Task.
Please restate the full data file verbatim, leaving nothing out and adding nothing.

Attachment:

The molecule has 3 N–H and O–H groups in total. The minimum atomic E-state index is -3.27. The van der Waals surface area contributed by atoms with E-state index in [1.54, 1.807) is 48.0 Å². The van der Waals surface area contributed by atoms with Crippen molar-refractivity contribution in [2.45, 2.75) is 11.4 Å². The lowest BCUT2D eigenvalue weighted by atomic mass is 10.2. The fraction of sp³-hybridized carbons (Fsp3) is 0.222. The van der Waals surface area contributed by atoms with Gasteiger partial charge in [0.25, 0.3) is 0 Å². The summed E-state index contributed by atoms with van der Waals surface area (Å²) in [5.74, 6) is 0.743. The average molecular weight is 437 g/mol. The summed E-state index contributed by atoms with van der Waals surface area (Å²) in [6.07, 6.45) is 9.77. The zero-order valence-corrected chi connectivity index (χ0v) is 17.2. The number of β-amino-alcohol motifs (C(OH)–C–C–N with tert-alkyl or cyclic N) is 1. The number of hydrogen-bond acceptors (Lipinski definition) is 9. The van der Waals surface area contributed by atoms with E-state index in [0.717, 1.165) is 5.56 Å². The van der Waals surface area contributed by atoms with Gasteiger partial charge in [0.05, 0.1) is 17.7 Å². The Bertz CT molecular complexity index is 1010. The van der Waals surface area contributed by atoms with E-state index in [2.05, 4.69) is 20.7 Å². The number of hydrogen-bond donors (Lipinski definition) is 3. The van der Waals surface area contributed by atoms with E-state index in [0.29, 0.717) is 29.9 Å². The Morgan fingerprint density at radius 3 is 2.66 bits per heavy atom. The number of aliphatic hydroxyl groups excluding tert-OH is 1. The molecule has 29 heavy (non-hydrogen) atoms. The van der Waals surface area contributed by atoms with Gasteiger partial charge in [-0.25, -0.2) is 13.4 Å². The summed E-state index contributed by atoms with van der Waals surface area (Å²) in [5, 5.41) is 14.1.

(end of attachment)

The molecule has 3 N–H and O–H groups in total. The minimum atomic E-state index is -3.27. The van der Waals surface area contributed by atoms with E-state index in [1.54, 1.807) is 48.0 Å². The van der Waals surface area contributed by atoms with Crippen molar-refractivity contribution in [2.45, 2.75) is 11.4 Å². The lowest BCUT2D eigenvalue weighted by atomic mass is 10.2. The fraction of sp³-hybridized carbons (Fsp3) is 0.222. The van der Waals surface area contributed by atoms with Gasteiger partial charge in [0.25, 0.3) is 0 Å². The summed E-state index contributed by atoms with van der Waals surface area (Å²) in [5.74, 6) is 0.743. The average molecular weight is 437 g/mol. The summed E-state index contributed by atoms with van der Waals surface area (Å²) in [6.07, 6.45) is 9.77. The zero-order valence-corrected chi connectivity index (χ0v) is 17.2. The number of β-amino-alcohol motifs (C(OH)–C–C–N with tert-alkyl or cyclic N) is 1. The number of hydrogen-bond acceptors (Lipinski definition) is 9. The van der Waals surface area contributed by atoms with E-state index in [0.717, 1.165) is 5.56 Å². The van der Waals surface area contributed by atoms with Gasteiger partial charge in [0.05, 0.1) is 17.7 Å². The Bertz CT molecular complexity index is 1010. The van der Waals surface area contributed by atoms with E-state index in [2.05, 4.69) is 20.7 Å². The number of hydrogen-bond donors (Lipinski definition) is 3. The van der Waals surface area contributed by atoms with E-state index in [0.29, 0.717) is 29.9 Å². The Morgan fingerprint density at radius 3 is 2.66 bits per heavy atom. The number of aliphatic hydroxyl groups excluding tert-OH is 1. The molecule has 29 heavy (non-hydrogen) atoms. The van der Waals surface area contributed by atoms with Gasteiger partial charge in [-0.25, -0.2) is 13.4 Å². The summed E-state index contributed by atoms with van der Waals surface area (Å²) in [5, 5.41) is 14.1.